“Perhaps one of the most talked-about measures this session was the Legislature’s fight to accept federal health care dollars to expand health care. Despite gaining bipartisan support, we fell a couple votes short of ensuring that more families in Maine could have access to a family doctor.”
Having lost the battle over Medicaid expansion, Eves and Alfond now revising their linguistic playbook. Rather than talking about doubling down on a dysfunctional, costly welfare system, they write of their efforts to “expand health care” and provide “a family doctor for every family.” Clearly some Democratic consultant ran a focus-group and let them know that “family” polls well with the Maine people.
Sleek messaging will not surmount the true price tag of expanding Medicaid, which could cost Maine taxpayers $150 million per biennium over the long term. Another roadblock facing Democrats? The Maine Constitution, which prohibits the introduction of the same bill twice in the same Legislature. Rest assured that Democrats are working feverishly to outfox this inconvenient law.
“Gov. LePage senselessly vetoed this critical measure that would have saved lives, created jobs and made health care more affordable to more people.”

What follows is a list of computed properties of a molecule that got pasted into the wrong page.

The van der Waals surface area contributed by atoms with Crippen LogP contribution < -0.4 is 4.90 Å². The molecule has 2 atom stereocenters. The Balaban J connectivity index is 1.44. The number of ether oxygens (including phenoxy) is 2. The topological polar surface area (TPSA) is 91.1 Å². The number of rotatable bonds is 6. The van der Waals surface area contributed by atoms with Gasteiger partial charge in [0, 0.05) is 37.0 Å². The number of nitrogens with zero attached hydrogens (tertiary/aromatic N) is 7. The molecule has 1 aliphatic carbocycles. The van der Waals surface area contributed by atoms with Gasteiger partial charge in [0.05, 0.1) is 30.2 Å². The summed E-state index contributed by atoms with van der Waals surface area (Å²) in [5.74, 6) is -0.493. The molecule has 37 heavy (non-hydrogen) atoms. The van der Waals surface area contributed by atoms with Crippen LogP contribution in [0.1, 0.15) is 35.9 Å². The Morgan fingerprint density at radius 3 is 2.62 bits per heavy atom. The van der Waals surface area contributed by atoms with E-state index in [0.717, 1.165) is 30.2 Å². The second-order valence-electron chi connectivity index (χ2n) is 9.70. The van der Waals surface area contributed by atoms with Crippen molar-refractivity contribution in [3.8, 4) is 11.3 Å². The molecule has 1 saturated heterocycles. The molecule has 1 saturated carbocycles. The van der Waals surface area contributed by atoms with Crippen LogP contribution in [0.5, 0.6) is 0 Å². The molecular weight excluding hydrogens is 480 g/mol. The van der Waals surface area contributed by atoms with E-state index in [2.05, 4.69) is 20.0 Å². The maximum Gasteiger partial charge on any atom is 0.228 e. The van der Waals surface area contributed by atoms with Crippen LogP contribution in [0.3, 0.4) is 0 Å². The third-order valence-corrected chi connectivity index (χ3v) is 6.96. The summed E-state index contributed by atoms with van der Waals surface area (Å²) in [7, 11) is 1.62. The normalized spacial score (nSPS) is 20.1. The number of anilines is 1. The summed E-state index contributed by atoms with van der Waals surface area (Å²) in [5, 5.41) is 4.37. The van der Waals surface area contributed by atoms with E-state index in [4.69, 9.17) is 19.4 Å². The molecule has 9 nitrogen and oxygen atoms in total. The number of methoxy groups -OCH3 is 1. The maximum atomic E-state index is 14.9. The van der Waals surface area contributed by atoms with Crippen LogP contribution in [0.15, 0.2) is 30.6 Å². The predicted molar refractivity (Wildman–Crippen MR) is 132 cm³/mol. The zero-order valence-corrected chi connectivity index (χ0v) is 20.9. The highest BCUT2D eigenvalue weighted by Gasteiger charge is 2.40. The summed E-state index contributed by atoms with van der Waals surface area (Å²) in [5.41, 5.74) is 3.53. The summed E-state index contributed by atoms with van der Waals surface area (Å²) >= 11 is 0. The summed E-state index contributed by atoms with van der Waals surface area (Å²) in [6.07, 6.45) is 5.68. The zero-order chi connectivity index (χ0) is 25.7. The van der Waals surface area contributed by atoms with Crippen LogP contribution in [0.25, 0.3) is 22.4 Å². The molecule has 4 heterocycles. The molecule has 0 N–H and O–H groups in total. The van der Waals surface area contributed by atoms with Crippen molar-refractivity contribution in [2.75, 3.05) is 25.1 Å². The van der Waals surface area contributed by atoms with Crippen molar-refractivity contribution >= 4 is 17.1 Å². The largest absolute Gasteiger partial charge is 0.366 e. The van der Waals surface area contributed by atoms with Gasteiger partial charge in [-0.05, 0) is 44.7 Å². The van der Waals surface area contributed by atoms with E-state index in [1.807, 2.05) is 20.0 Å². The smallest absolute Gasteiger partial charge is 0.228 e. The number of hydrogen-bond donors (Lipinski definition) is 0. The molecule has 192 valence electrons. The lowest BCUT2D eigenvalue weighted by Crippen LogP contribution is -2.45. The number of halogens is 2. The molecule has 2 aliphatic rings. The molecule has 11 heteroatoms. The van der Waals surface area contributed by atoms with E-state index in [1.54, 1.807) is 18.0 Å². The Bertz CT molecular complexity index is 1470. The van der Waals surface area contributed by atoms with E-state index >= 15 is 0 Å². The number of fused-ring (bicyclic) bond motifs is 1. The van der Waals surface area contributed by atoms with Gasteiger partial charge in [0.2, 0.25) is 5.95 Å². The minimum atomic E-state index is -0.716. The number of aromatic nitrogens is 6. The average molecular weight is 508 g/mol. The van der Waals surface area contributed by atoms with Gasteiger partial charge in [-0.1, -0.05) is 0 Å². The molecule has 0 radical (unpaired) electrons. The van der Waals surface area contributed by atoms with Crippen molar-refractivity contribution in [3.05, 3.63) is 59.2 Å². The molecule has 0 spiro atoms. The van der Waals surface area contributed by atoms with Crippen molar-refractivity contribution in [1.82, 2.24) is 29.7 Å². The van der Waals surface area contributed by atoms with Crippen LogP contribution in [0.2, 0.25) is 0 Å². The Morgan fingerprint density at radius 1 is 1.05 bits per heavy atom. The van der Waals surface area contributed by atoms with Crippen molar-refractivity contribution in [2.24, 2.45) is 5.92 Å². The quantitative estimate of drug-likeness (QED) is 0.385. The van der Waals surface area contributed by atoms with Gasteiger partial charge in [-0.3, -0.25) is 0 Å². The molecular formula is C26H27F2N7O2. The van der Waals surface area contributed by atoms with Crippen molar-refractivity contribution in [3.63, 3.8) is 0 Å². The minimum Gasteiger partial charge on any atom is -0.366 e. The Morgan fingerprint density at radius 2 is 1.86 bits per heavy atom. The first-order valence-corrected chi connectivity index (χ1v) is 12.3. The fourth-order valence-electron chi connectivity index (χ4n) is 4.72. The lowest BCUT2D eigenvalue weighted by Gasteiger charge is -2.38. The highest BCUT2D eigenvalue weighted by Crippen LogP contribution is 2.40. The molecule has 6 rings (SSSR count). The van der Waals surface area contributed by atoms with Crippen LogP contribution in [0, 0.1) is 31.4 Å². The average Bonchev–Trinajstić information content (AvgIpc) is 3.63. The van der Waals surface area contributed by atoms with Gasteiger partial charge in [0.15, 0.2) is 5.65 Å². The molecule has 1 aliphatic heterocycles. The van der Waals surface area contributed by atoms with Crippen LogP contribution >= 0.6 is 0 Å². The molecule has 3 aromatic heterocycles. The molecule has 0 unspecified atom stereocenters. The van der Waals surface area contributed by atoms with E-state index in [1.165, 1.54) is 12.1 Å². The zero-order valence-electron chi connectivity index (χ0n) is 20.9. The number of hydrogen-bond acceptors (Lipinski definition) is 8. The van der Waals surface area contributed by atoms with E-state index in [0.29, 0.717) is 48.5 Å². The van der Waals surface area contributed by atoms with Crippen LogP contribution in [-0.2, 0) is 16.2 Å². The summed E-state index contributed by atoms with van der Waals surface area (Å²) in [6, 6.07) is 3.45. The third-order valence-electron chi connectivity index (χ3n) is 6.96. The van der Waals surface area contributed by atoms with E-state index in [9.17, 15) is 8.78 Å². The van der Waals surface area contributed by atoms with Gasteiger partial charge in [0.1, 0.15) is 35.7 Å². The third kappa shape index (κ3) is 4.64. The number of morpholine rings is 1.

Senselessly? Gov. LePage vetoed this bill (the first time) because Eves and Alfond decided to play Washington, D.C.-style political games and hold a bipartisan hospital bill hostage. He vetoed it the second time because of an uncompromising federal government, the high costs for Maine and the fact that spending at the Department of Health and Human Services is already devouring the state’s budget. Despite what Democrats say about free money falling from federal coffers, Mainers will see their tax bills grow under Medicaid expansion. While Alfond and Eves were committed to giving welfare to able-bodied childless adults (such as those who use Sweetser’s services), LePage was senselessly focused on the more than 3,000 elderly and special needs individuals languishing on Medicaid waitlists.
“Additionally, Democrats were proud that Republicans joined us to make the final payment to Maine hospitals.”
Eves and Alfond soar to breathtaking new heights of mendacity. No reasonable person who observed the political debate surrounding Maine’s liquor contract and hospital debt would ever conclude that Republicans joined Democrats.
It is well known that Alfond said on camera in 2008 what Democrats really believe: paying hospitals is optional. The governor all but dragged Eves and Alfond kicking-and-screaming across the finish line. There can be no doubting that without the governor’s leadership the hospital debt would be unpaid. By attempting to take credit for a policy they had nothing to do with, Eves and Alfond are merely following in the footsteps of Gov. John Baldacci, another Democrat who tried, unsuccessfully, to take credit for LePage’s idea.